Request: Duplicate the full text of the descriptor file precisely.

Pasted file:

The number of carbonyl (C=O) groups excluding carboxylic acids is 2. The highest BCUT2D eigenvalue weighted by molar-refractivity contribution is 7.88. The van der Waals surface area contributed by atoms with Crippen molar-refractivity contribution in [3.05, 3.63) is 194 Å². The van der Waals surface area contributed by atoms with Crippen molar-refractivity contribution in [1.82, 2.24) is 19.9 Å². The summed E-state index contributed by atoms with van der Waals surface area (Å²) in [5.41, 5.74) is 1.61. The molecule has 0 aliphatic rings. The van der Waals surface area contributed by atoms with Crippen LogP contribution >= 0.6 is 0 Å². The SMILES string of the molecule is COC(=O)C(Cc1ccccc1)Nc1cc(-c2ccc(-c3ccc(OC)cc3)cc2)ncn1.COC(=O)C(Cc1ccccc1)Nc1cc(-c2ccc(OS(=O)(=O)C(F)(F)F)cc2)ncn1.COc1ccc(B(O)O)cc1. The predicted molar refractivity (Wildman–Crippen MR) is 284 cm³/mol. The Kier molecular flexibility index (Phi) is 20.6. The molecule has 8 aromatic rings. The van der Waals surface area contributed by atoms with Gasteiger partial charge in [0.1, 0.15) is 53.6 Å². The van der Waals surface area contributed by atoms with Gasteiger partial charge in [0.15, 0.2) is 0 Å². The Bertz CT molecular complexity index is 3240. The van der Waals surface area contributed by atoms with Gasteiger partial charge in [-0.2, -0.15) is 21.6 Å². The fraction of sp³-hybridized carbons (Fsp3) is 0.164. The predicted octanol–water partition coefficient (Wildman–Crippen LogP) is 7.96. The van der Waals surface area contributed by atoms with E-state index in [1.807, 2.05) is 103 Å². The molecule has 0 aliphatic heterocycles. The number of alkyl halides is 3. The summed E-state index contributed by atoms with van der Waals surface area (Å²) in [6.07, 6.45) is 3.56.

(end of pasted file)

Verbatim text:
The number of carbonyl (C=O) groups excluding carboxylic acids is 2. The highest BCUT2D eigenvalue weighted by molar-refractivity contribution is 7.88. The van der Waals surface area contributed by atoms with Crippen molar-refractivity contribution in [3.05, 3.63) is 194 Å². The van der Waals surface area contributed by atoms with Crippen molar-refractivity contribution in [1.82, 2.24) is 19.9 Å². The summed E-state index contributed by atoms with van der Waals surface area (Å²) in [5.41, 5.74) is 1.61. The molecule has 0 aliphatic rings. The van der Waals surface area contributed by atoms with Crippen LogP contribution >= 0.6 is 0 Å². The SMILES string of the molecule is COC(=O)C(Cc1ccccc1)Nc1cc(-c2ccc(-c3ccc(OC)cc3)cc2)ncn1.COC(=O)C(Cc1ccccc1)Nc1cc(-c2ccc(OS(=O)(=O)C(F)(F)F)cc2)ncn1.COc1ccc(B(O)O)cc1. The predicted molar refractivity (Wildman–Crippen MR) is 284 cm³/mol. The Kier molecular flexibility index (Phi) is 20.6. The molecule has 8 aromatic rings. The van der Waals surface area contributed by atoms with Gasteiger partial charge in [0.1, 0.15) is 53.6 Å². The van der Waals surface area contributed by atoms with Gasteiger partial charge in [0.15, 0.2) is 0 Å². The Bertz CT molecular complexity index is 3240. The van der Waals surface area contributed by atoms with Gasteiger partial charge in [-0.2, -0.15) is 21.6 Å². The fraction of sp³-hybridized carbons (Fsp3) is 0.164. The predicted octanol–water partition coefficient (Wildman–Crippen LogP) is 7.96. The van der Waals surface area contributed by atoms with E-state index in [1.807, 2.05) is 103 Å². The molecule has 0 aliphatic heterocycles. The number of alkyl halides is 3. The summed E-state index contributed by atoms with van der Waals surface area (Å²) in [6.07, 6.45) is 3.56.